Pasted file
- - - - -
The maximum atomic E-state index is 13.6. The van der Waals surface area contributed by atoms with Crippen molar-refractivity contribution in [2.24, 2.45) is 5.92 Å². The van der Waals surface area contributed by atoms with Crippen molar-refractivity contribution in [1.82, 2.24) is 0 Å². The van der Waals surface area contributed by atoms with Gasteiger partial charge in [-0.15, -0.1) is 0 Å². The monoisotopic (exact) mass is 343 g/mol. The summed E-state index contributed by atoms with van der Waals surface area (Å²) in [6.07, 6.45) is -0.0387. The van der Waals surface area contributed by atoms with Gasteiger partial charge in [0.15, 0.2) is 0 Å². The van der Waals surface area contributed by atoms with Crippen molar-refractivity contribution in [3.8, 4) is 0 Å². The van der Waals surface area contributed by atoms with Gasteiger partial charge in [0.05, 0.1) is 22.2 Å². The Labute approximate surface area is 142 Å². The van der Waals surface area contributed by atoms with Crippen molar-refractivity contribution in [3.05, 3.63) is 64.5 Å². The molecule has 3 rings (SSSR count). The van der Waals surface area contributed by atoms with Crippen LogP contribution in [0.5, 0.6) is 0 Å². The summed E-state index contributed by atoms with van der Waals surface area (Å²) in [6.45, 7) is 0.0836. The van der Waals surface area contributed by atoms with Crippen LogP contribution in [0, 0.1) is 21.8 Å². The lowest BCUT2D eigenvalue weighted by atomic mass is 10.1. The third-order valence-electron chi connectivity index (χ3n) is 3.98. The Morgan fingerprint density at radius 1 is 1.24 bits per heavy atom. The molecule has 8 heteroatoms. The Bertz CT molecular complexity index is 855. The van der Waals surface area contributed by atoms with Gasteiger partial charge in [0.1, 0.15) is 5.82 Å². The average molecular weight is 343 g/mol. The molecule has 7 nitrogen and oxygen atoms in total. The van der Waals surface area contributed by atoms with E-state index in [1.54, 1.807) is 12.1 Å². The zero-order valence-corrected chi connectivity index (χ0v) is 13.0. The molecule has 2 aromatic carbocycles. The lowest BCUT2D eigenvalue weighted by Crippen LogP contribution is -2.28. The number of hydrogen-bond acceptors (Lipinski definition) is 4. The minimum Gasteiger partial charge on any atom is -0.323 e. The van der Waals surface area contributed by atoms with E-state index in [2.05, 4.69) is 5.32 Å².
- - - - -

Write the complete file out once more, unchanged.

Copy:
The maximum atomic E-state index is 13.6. The van der Waals surface area contributed by atoms with Crippen molar-refractivity contribution in [2.24, 2.45) is 5.92 Å². The van der Waals surface area contributed by atoms with Crippen molar-refractivity contribution in [1.82, 2.24) is 0 Å². The van der Waals surface area contributed by atoms with Gasteiger partial charge in [-0.15, -0.1) is 0 Å². The monoisotopic (exact) mass is 343 g/mol. The summed E-state index contributed by atoms with van der Waals surface area (Å²) in [6.07, 6.45) is -0.0387. The van der Waals surface area contributed by atoms with Gasteiger partial charge in [0.15, 0.2) is 0 Å². The van der Waals surface area contributed by atoms with Crippen molar-refractivity contribution in [3.8, 4) is 0 Å². The van der Waals surface area contributed by atoms with Gasteiger partial charge in [0.05, 0.1) is 22.2 Å². The Labute approximate surface area is 142 Å². The van der Waals surface area contributed by atoms with Crippen molar-refractivity contribution in [3.05, 3.63) is 64.5 Å². The molecule has 3 rings (SSSR count). The van der Waals surface area contributed by atoms with Crippen LogP contribution in [0.5, 0.6) is 0 Å². The summed E-state index contributed by atoms with van der Waals surface area (Å²) in [6.45, 7) is 0.0836. The van der Waals surface area contributed by atoms with Crippen LogP contribution in [0, 0.1) is 21.8 Å². The lowest BCUT2D eigenvalue weighted by atomic mass is 10.1. The third-order valence-electron chi connectivity index (χ3n) is 3.98. The Morgan fingerprint density at radius 1 is 1.24 bits per heavy atom. The molecule has 8 heteroatoms. The Bertz CT molecular complexity index is 855. The van der Waals surface area contributed by atoms with Gasteiger partial charge in [0.1, 0.15) is 5.82 Å². The average molecular weight is 343 g/mol. The molecule has 7 nitrogen and oxygen atoms in total. The van der Waals surface area contributed by atoms with E-state index in [1.54, 1.807) is 12.1 Å². The zero-order valence-corrected chi connectivity index (χ0v) is 13.0. The molecule has 2 aromatic carbocycles. The lowest BCUT2D eigenvalue weighted by Crippen LogP contribution is -2.28. The number of hydrogen-bond acceptors (Lipinski definition) is 4. The minimum Gasteiger partial charge on any atom is -0.323 e. The van der Waals surface area contributed by atoms with E-state index in [2.05, 4.69) is 5.32 Å².